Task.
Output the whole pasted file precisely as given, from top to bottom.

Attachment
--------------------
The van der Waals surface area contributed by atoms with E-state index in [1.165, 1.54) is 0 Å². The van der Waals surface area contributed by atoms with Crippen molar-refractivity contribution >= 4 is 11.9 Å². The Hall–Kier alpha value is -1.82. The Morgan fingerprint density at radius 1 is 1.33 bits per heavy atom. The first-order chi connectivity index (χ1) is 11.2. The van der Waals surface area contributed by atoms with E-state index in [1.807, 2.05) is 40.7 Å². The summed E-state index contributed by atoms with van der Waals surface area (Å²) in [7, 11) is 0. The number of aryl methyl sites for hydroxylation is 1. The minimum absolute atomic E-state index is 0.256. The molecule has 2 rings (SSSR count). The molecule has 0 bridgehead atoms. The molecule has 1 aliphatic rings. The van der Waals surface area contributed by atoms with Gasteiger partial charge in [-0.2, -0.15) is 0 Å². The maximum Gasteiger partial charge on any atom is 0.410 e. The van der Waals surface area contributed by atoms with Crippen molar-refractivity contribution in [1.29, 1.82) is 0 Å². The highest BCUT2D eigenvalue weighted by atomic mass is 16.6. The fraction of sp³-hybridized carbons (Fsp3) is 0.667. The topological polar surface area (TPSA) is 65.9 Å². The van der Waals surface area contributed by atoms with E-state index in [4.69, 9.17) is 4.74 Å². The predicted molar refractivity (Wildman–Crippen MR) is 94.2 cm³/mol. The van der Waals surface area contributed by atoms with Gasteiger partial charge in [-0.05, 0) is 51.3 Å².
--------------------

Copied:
The van der Waals surface area contributed by atoms with E-state index in [1.165, 1.54) is 0 Å². The van der Waals surface area contributed by atoms with Crippen molar-refractivity contribution >= 4 is 11.9 Å². The Hall–Kier alpha value is -1.82. The Morgan fingerprint density at radius 1 is 1.33 bits per heavy atom. The first-order chi connectivity index (χ1) is 11.2. The van der Waals surface area contributed by atoms with E-state index in [1.807, 2.05) is 40.7 Å². The summed E-state index contributed by atoms with van der Waals surface area (Å²) in [7, 11) is 0. The number of aryl methyl sites for hydroxylation is 1. The minimum absolute atomic E-state index is 0.256. The molecule has 2 rings (SSSR count). The molecule has 0 bridgehead atoms. The molecule has 1 aliphatic rings. The van der Waals surface area contributed by atoms with Gasteiger partial charge in [-0.2, -0.15) is 0 Å². The maximum Gasteiger partial charge on any atom is 0.410 e. The van der Waals surface area contributed by atoms with Crippen molar-refractivity contribution in [1.29, 1.82) is 0 Å². The highest BCUT2D eigenvalue weighted by atomic mass is 16.6. The fraction of sp³-hybridized carbons (Fsp3) is 0.667. The topological polar surface area (TPSA) is 65.9 Å². The van der Waals surface area contributed by atoms with E-state index in [4.69, 9.17) is 4.74 Å². The predicted molar refractivity (Wildman–Crippen MR) is 94.2 cm³/mol. The van der Waals surface area contributed by atoms with Gasteiger partial charge in [-0.05, 0) is 51.3 Å².